Electric scooters are finally coming to the UK after the Department for Transport confirmed it would allow limited trials of rented two-wheelers from this weekend.
The regulations permitting electric scooters come into force on Saturday and will last for 12 months. The DfT expects the first schemes to go into place next week.
Local authorities can opt to run their own rental schemes, or allow a third-party service – like Lime or Spin – to operate it for them.
The aim of the tests is to gauge whether they're an effective way of reducing car traffic while determining their impact on overall road safety.
Users will be permitted to ride electric scooters on roads, tracks and public cycle lanes, but will be required to hold a full or provisional driver's licence and wear a helmet. It will remain illegal for individuals to drive privately owned scooters on public highways.
In a statement, UK transport minister Rachel Maclean said: "E-scooters may offer the potential for convenient, clean and cost-effective travel that may also help ease the burden on the transport network, provide another green alternative to get around, and allow for social distancing. The trials will allow us to test whether they do these things."
Outside the UK, electric scooters have long been a hallmark of city living, with the battery-powered vehicles present in San Francisco, Tel Aviv and Barcelona, to name just a few locations.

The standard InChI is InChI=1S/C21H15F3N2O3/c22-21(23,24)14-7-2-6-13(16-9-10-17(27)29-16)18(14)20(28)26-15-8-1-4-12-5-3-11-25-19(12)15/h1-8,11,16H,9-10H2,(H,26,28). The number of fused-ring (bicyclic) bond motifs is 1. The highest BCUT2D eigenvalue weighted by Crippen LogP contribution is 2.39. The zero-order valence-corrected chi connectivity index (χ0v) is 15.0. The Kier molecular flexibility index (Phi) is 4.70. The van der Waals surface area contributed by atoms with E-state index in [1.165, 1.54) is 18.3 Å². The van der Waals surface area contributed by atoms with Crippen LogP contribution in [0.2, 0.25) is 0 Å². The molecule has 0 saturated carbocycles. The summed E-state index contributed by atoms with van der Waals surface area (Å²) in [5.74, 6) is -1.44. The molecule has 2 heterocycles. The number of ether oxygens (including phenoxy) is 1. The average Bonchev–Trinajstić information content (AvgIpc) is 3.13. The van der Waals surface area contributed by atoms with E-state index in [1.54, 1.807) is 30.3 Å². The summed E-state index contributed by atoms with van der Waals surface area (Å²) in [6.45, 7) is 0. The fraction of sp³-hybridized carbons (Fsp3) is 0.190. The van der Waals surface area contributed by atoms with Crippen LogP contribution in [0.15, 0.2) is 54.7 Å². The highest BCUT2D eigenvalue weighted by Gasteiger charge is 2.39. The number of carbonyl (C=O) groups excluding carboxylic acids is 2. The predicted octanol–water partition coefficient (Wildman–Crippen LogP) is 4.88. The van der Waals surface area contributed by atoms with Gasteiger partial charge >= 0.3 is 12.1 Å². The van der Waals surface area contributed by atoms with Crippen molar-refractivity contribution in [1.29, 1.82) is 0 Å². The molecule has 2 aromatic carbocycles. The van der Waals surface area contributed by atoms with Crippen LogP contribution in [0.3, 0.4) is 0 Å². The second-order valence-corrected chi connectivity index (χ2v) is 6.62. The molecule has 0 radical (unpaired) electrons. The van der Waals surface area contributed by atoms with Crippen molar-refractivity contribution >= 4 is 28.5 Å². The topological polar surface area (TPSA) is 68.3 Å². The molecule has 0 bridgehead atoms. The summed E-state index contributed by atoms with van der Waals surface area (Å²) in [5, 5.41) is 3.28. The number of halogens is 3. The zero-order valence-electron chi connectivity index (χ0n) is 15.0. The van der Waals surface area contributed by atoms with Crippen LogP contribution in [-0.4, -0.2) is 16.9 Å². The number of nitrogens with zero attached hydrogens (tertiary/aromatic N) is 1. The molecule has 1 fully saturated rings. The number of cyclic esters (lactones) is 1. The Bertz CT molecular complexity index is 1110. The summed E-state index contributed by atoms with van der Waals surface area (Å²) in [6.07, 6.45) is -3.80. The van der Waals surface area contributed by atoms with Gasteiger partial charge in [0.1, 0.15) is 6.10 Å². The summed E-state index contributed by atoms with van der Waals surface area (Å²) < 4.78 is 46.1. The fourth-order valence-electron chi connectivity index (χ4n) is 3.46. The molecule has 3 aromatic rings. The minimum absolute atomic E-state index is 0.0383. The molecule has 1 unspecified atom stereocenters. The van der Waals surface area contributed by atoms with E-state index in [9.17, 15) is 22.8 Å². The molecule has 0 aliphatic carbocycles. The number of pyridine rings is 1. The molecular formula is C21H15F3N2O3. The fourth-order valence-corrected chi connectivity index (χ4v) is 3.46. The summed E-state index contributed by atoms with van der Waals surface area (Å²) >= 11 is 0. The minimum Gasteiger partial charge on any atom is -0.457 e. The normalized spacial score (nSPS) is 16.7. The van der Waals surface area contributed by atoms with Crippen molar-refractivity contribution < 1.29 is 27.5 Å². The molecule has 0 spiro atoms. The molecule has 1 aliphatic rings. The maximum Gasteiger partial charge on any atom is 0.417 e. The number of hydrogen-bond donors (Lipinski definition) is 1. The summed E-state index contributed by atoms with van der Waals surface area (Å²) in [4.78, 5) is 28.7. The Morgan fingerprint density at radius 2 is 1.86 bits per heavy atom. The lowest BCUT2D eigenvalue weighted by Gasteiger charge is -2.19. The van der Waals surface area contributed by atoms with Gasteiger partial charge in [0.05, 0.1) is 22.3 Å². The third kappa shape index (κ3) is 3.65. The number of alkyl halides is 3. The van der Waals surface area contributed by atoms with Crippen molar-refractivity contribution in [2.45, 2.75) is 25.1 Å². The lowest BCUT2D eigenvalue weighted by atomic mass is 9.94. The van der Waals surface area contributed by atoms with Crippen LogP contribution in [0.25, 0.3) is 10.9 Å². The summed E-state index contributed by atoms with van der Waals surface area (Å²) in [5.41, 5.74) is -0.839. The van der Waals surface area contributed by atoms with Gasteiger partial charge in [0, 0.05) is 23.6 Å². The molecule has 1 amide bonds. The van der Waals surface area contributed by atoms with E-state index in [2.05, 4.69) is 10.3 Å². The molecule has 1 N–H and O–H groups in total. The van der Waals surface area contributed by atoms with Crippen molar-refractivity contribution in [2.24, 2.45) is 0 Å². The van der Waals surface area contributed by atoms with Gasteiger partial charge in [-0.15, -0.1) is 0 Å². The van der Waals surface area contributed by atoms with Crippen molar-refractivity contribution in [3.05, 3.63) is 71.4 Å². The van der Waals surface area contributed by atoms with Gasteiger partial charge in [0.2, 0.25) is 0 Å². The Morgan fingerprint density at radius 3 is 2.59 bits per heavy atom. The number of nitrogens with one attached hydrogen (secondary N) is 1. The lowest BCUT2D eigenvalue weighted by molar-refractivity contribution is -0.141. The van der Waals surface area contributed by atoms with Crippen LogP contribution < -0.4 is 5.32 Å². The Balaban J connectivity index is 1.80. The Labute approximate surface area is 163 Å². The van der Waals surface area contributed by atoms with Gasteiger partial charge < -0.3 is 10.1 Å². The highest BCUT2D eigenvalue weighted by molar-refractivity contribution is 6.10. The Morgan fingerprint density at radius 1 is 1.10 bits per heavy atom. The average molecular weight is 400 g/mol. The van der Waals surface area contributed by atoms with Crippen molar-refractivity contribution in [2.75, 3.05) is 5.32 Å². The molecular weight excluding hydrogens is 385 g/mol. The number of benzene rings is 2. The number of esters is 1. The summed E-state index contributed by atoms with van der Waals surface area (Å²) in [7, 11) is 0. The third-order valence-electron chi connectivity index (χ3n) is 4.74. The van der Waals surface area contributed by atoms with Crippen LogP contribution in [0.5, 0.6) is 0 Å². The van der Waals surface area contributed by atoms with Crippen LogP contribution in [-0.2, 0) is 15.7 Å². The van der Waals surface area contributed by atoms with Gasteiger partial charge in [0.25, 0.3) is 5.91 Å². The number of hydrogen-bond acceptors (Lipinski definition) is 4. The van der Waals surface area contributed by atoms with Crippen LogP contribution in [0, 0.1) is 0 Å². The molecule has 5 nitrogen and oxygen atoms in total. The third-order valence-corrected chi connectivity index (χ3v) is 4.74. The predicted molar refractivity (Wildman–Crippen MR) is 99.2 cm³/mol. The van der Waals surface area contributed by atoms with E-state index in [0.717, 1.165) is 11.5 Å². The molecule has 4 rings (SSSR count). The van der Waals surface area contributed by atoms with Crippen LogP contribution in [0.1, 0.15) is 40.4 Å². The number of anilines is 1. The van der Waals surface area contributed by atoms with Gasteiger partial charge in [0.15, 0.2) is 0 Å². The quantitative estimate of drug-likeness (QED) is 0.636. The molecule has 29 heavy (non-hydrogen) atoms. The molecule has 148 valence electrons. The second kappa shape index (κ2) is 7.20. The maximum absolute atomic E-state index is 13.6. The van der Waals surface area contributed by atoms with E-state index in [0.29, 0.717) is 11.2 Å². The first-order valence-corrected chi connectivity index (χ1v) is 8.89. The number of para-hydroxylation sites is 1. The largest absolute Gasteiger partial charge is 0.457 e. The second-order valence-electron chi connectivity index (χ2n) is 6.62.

Advocates of the technology argue that they provide an environmentally friendly approach to last-mile transportation. But electric scooters are not without their detractors, and the vehicles are associated with sidewalk hazards and clutter. Others have pointed out the short lifespan of electric scooters, with various studies giving them as little as 28 days of use before they're scrapped.
Predictably, the move has won the approval of the electric scooter industry. Felix Petersen, head of Europe for the Ford-owned Spin, said: "We are thrilled the UK government is fast-tracking trials to bring e-scooters to cities throughout the country. Working together with the UK government, micromobility services like Spin can speed the recovery of public transport networks, which may temporarily fall short of meeting people's needs due to reduced service.
"Micromobility delivers a convenient, clean and cost-effective travel choice instead of buying a car or using ride-hailing services that increase congestion and pollution. In the US, we have seen our own ridership bounce back faster than public transit, competing with both walking and driving." ®